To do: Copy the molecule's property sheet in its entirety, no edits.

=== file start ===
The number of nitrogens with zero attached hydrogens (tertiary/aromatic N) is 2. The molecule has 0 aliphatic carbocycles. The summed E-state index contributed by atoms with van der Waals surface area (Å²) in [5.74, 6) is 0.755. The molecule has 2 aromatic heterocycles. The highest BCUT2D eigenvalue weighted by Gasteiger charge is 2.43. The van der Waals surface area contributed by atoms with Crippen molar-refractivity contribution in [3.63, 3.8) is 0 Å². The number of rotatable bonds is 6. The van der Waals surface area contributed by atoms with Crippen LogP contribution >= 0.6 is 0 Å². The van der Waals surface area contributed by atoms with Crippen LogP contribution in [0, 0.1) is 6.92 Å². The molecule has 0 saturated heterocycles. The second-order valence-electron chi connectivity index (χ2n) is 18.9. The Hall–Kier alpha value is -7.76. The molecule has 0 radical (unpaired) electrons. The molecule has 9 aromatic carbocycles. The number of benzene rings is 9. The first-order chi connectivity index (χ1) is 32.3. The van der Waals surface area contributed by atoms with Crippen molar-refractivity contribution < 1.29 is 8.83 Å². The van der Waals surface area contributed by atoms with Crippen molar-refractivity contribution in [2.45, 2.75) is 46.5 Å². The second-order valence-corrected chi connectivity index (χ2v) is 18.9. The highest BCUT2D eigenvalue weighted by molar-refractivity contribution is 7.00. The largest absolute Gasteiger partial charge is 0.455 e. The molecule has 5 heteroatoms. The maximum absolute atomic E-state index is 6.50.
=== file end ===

The number of nitrogens with zero attached hydrogens (tertiary/aromatic N) is 2. The molecule has 0 aliphatic carbocycles. The summed E-state index contributed by atoms with van der Waals surface area (Å²) in [5.74, 6) is 0.755. The molecule has 2 aromatic heterocycles. The highest BCUT2D eigenvalue weighted by Gasteiger charge is 2.43. The van der Waals surface area contributed by atoms with Crippen molar-refractivity contribution in [3.63, 3.8) is 0 Å². The number of rotatable bonds is 6. The van der Waals surface area contributed by atoms with Crippen LogP contribution >= 0.6 is 0 Å². The van der Waals surface area contributed by atoms with Crippen LogP contribution in [0, 0.1) is 6.92 Å². The molecule has 0 saturated heterocycles. The second-order valence-electron chi connectivity index (χ2n) is 18.9. The Hall–Kier alpha value is -7.76. The molecule has 0 radical (unpaired) electrons. The molecule has 9 aromatic carbocycles. The number of benzene rings is 9. The first-order chi connectivity index (χ1) is 32.3. The van der Waals surface area contributed by atoms with Crippen molar-refractivity contribution < 1.29 is 8.83 Å². The van der Waals surface area contributed by atoms with Crippen molar-refractivity contribution in [2.45, 2.75) is 46.5 Å². The second-order valence-corrected chi connectivity index (χ2v) is 18.9. The highest BCUT2D eigenvalue weighted by molar-refractivity contribution is 7.00. The largest absolute Gasteiger partial charge is 0.455 e. The molecule has 5 heteroatoms. The maximum absolute atomic E-state index is 6.50.